Ramin Bahrani paints an unusually dark portrait of life in the Iowa heartland set against the backdrop of today’s fiercely competitive world of high-tech agribusiness in his new film, At Any Price. Opening in theaters on April 26th, the drama melds timeless themes of fathers and sons, ambition and rebellion, morality and survival, with a sharply de-romanticized view of modern farming. The film stars Dennis Quaid, Zac Efron, Kim Dickens, Heather Graham and Maika Monroe and marks Bahrani’s first film with a larger budget and cast of professional actors.
During the interview, Bahrani and Quaid described the film as a modern day version of Death of a Salesman and Quaid’s character as a Willy Loman for our times who’s chasing the American dream and corrupting himself in the process. Quaid discussed what attracted him to the complex role, how he prepared, and why he chose not to judge his character. Bahrani revealed how he feels the film reflects the world we live in today and provides a stark commentary on the state of the American dream, the economic pressures we now face, and how far some people will go to protect their way of life. He also discussed his next project which focuses on the Florida housing crisis. Hit the jump to read more:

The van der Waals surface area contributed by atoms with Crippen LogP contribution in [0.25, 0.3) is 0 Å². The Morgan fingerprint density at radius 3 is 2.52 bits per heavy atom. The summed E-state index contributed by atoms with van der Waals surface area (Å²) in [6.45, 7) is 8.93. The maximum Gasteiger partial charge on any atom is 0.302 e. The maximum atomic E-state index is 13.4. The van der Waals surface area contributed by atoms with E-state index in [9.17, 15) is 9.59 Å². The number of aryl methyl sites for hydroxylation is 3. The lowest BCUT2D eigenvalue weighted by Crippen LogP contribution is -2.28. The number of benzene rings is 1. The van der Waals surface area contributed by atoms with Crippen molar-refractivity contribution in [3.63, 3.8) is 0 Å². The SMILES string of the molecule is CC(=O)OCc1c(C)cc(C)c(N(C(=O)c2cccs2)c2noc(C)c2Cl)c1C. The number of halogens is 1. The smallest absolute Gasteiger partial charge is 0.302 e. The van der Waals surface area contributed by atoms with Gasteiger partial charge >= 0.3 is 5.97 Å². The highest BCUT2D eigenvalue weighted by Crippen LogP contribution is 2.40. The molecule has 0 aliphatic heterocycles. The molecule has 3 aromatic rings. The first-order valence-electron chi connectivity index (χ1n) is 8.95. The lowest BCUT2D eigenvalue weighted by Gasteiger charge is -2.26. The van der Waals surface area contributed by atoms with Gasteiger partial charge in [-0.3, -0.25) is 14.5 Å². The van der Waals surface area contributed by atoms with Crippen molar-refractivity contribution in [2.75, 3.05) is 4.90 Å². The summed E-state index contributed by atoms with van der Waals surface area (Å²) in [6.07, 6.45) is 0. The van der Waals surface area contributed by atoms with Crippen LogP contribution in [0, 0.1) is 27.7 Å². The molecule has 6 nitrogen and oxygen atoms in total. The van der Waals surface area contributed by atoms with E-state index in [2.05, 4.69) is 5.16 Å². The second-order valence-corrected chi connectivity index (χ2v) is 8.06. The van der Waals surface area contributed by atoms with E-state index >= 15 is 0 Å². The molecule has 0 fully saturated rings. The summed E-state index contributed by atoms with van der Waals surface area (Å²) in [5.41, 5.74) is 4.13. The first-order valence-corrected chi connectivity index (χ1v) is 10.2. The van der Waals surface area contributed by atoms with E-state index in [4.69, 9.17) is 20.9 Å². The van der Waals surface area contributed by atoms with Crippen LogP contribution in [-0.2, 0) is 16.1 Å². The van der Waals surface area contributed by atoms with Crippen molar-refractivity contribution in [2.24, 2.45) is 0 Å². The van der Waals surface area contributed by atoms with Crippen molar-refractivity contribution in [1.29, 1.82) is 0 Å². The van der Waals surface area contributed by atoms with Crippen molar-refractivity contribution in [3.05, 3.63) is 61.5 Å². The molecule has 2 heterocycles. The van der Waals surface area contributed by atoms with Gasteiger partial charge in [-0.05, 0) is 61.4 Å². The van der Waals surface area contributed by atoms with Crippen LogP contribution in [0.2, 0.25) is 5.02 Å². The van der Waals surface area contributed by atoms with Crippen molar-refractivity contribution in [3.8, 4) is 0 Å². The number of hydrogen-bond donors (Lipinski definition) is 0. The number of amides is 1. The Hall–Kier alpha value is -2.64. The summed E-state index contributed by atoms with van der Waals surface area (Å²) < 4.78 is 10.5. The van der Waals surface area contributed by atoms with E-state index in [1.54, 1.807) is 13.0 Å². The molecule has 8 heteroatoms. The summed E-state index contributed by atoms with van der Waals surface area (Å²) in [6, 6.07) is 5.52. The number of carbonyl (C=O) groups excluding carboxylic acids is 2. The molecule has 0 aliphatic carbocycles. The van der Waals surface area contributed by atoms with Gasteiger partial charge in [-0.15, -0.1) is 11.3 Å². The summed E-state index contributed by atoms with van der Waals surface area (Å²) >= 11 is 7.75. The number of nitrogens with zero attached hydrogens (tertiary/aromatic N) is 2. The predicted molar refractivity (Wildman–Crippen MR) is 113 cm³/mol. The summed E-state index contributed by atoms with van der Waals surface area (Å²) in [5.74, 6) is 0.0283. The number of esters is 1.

The American Dream is based on keeping the nuclear family intact and creating uninterrupted growth of property. Our families can always be closer, and we can always have more wealth. That’s the “dream” part, since families can’t stay close if some members expect to grow their independence, and acquiring more wealth usually means taking it away from somebody else. Ramin Bahrani‘s At Any Price doesn’t show the corruption of the American Dream; it shows the American Dream’s complexity. Set in the American heartland and revolving around farming—the industry our nation was built on, and one that still relies on family relationships—At Any Price is a thoughtful, rich exploration of how there’s not enough dream to go around.
We have a couple minor casting stories for you this afternoon. First up, Dougray Scott and Kara Tointon will lead Omid Nooshin’s low-budget thriller Last Passenger. Per THR, the film tells “the story of a doctor who finds himself on a runaway commuter train.” A runaway train is serious business and at the very least that doctor is going to be seriously inconvenienced. The film is part of Pinewood Shepperton’s investment fund for low-budgeted movies. With a budget slightly above £1.2 million ($2.5 million), Last Passenger will be co-financed by Future Film and the BFI Film Fund. According to THR, “Pinewood Shepperton is aiming to back four films a year from first-timers, with a combined budget of around $13 million.” Their first film is the Crispian Mills and Chris Hopewell “psycho-comedy” A Fantastic Fear of Everything starring Simon Pegg.
Hit the jump for casting news on the next film from Ramin Bahrani (Goodbye Solo).